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madman
08-17-2001, 07:47 AM
I was given a pile of older starret measuring tools. Some has bad rust on it. Whats the best way to remove rust from precision instruments. I dont want to sand or sandblast ,dip in acid . Any ideas. Thankyou

Evan
03-06-2006, 11:09 AM
bump

J Tiers
03-06-2006, 01:16 PM
I am assuming (you said "bad rust") that you have no intention of trying to USE the tools for accurate measurement......

Either phosphoric acid (yes I can read what you wrote...) or electrolysis will remove the rust, but nothing will put back the metal and restore the tools to accuracy.

If they are spring calipers, that may not be an issue... micrometers, etc, would be another matter.

Either phosphoric or electrolysis will have some small added damage due to formation of a dark coating that will need to be removed. That comes with teh territory.

Phosphoric leaves less surface gunk, but can etch surfaces that have stresses in them, such as case-hardened parts, along the stress lines. It won't harm HSS at all, I've left HSS in for days.

Electrolysis is dirtier, leaves more surface gunk, and takes more equipment, but may be better on materials with locked-in stresses.

Neitehr one will do more than stop snd remove the rust.

[This message has been edited by J Tiers (edited 03-06-2006).]

Paul F
03-06-2006, 04:04 PM
I would start with some light oil and some 0000 steel wool, and gently rub off the loose rust, keeping the steel wool well oiled.

Then you can see how much is surface rust, and how much is deep down pitting.

I would try some formulation of phosphoric acid that is very weak first. Brownells (gunsmithing supply) sells a product, I THINK its called Steel White, that is a mix-it-yourself blue and rust remover. You can mix it quite mild.

After rust removal, I'd take stuff apart as far as you're comfortable with, and clean and oil with a light oil.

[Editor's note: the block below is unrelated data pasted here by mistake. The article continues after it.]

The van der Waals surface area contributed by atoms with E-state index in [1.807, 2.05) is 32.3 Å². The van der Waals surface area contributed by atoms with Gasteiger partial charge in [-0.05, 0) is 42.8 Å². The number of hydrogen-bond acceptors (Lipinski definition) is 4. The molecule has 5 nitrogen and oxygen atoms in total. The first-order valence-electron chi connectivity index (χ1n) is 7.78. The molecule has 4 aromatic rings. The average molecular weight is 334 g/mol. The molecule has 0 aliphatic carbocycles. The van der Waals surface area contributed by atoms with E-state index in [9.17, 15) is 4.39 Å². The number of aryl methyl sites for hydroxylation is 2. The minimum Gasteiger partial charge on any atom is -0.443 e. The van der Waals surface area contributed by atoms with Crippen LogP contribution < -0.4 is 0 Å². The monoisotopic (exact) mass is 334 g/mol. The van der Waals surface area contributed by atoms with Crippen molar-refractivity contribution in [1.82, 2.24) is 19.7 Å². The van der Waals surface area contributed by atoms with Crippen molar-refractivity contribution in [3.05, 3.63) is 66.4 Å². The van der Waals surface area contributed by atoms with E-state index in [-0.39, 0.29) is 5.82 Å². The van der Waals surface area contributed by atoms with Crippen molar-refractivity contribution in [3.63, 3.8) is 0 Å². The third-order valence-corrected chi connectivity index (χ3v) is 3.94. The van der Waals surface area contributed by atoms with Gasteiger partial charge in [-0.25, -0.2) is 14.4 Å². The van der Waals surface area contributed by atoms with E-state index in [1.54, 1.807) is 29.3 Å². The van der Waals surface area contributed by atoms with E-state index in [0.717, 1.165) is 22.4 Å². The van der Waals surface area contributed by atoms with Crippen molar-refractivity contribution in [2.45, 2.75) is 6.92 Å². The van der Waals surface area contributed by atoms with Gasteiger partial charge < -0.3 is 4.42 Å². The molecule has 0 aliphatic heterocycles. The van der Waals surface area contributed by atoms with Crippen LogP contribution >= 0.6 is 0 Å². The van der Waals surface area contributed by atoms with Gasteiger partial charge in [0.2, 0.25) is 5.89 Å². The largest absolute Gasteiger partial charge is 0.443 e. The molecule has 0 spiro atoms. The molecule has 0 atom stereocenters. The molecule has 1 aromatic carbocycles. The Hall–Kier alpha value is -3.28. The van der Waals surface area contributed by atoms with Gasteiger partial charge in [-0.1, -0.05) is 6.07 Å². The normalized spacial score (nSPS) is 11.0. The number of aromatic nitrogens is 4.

As J Tiers intimates, I would be highly suspect of the accuracy of any fine measuring instruments that are "badly rusted".
You MAY find, however, that you have more surface rust than you thought, and they will clean up with just the gentle oily-steel-wool rubbing and a clean up.


Paul F.

Evan
03-06-2006, 04:30 PM
I dunno Mike, why would you want to measure the rust on tools?

portlandRon
03-06-2006, 05:40 PM
Cheap & simple = soak them in plan old Vinegar. Find a glass or plastic container that the tool will fit in and put in enough vinegar to cover the item. Depending on how deep the rust is it may take from a few hours to over night. When you remove the item it will be black, wash in water. Rub with a rag then oil.

coles-webb
03-06-2006, 09:01 PM
As long as the rust is not on the measuring surface it shouldn't be a problem. Light oil and Crocus cloth works well, or perhaps some fine scotchbrite first. Light rust on the measuring surface isn't too bad. If you will be using the tools for your own work and know the basics of calibration, you can check them. You can get a cheap set of Gage blocks on E-bay for $50.00 to check them. Alot can be learned by cleaning up tools, calibrating them and repairing them. Unless you have more money than time, take the time, spray them with oil and work on one at a time until they are all done. Just my thoughts.

Mike

madman
03-07-2006, 12:13 PM
The Starrett tools all have carbide tipped ends. Thankfully the carbide doesnt rust. Its primarily the spindles. I have shunned these tools to a seperate location as to not contaminate my good stuff. I was thinking a reverse electroplating idea might aleviate the surface rust. Any thoughts Thanks For The Replies.

PeteM
03-07-2006, 12:39 PM
Sounds like carbide-tipped micrometers? You can remove the spindle and thimble. Chuck the spindle in a lathe and use very fine silicon carbide paper with some oil to clean it up.

Then, wrap the thimble in masking tape, chuck it up, and clean off the end of the spindle. Clean up very carefully -- no grit left anywhere. If the rust isn't deep, the spindle will still be a good fit and the markings on the thimble will be legible. In some cases, almost new-looking.

If the mics aren't chrome plated - just steel - then something like a DMT or 3M diamond hone is good for the flat surfaces of the frame. A bit of carbide paper hand held can restore other bits.

Rex
03-07-2006, 05:48 PM
Evaporust is what I use. You soak your items in it, apart or assembled. It will even work through a slight amount of oil. You can leave things soaking for 2 hours or two weeks, no harm if you forget about it for a while.
Doesn't hurt anything, rust just turns into a black film that rinses off leaving bare metal, plus a rust-preventative coating. If the steel has a high carbon content you will have a dark-gray surface that almost resembles parkerizing. I find it very appealing.

Good stuff

J Tiers
03-08-2006, 01:01 AM
Sounds like evapo-rust is similar to or same as phosphoric..... Phosphoric does that same coating on certain steels.

madman
03-08-2006, 02:09 AM
Where do you buy evaporust and also where do you get phosphoric acid. Thanx Guys

Rex
03-08-2006, 11:43 AM
Last time I bought it I just used Froogle and took the best deal. At least I thought it was good until my "Gallons" arrived as quarts. My mistake.
Check their website for local dealers, usually industrial supply houses.
Expect to pay about $18/gallon.